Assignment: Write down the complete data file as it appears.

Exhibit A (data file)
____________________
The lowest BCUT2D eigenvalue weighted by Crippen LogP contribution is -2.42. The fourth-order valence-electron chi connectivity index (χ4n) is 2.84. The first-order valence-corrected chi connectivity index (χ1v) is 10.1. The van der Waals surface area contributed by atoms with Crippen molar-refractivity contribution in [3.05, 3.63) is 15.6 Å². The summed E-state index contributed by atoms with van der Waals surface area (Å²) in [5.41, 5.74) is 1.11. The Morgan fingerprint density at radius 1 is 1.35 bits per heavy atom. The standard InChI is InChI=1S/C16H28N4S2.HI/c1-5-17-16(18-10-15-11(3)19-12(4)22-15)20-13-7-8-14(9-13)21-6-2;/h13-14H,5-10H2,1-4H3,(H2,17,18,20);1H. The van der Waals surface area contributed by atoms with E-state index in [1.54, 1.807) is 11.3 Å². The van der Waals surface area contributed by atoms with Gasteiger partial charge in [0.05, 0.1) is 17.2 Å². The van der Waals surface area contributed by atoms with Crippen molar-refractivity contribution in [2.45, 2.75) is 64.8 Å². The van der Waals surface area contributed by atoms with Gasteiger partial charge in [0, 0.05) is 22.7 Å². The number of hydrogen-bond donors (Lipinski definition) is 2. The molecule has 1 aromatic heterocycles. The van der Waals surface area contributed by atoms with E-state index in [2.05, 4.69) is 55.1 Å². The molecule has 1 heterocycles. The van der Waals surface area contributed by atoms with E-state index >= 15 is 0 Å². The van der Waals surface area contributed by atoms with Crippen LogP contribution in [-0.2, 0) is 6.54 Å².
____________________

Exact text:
The lowest BCUT2D eigenvalue weighted by Crippen LogP contribution is -2.42. The fourth-order valence-electron chi connectivity index (χ4n) is 2.84. The first-order valence-corrected chi connectivity index (χ1v) is 10.1. The van der Waals surface area contributed by atoms with Crippen molar-refractivity contribution in [3.05, 3.63) is 15.6 Å². The summed E-state index contributed by atoms with van der Waals surface area (Å²) in [5.41, 5.74) is 1.11. The Morgan fingerprint density at radius 1 is 1.35 bits per heavy atom. The standard InChI is InChI=1S/C16H28N4S2.HI/c1-5-17-16(18-10-15-11(3)19-12(4)22-15)20-13-7-8-14(9-13)21-6-2;/h13-14H,5-10H2,1-4H3,(H2,17,18,20);1H. The van der Waals surface area contributed by atoms with E-state index in [1.54, 1.807) is 11.3 Å². The van der Waals surface area contributed by atoms with Gasteiger partial charge in [0.05, 0.1) is 17.2 Å². The van der Waals surface area contributed by atoms with Crippen molar-refractivity contribution in [2.45, 2.75) is 64.8 Å². The van der Waals surface area contributed by atoms with Gasteiger partial charge in [0, 0.05) is 22.7 Å². The number of hydrogen-bond donors (Lipinski definition) is 2. The molecule has 1 aromatic heterocycles. The van der Waals surface area contributed by atoms with E-state index in [2.05, 4.69) is 55.1 Å². The molecule has 1 heterocycles. The van der Waals surface area contributed by atoms with E-state index >= 15 is 0 Å². The van der Waals surface area contributed by atoms with Crippen LogP contribution in [-0.2, 0) is 6.54 Å².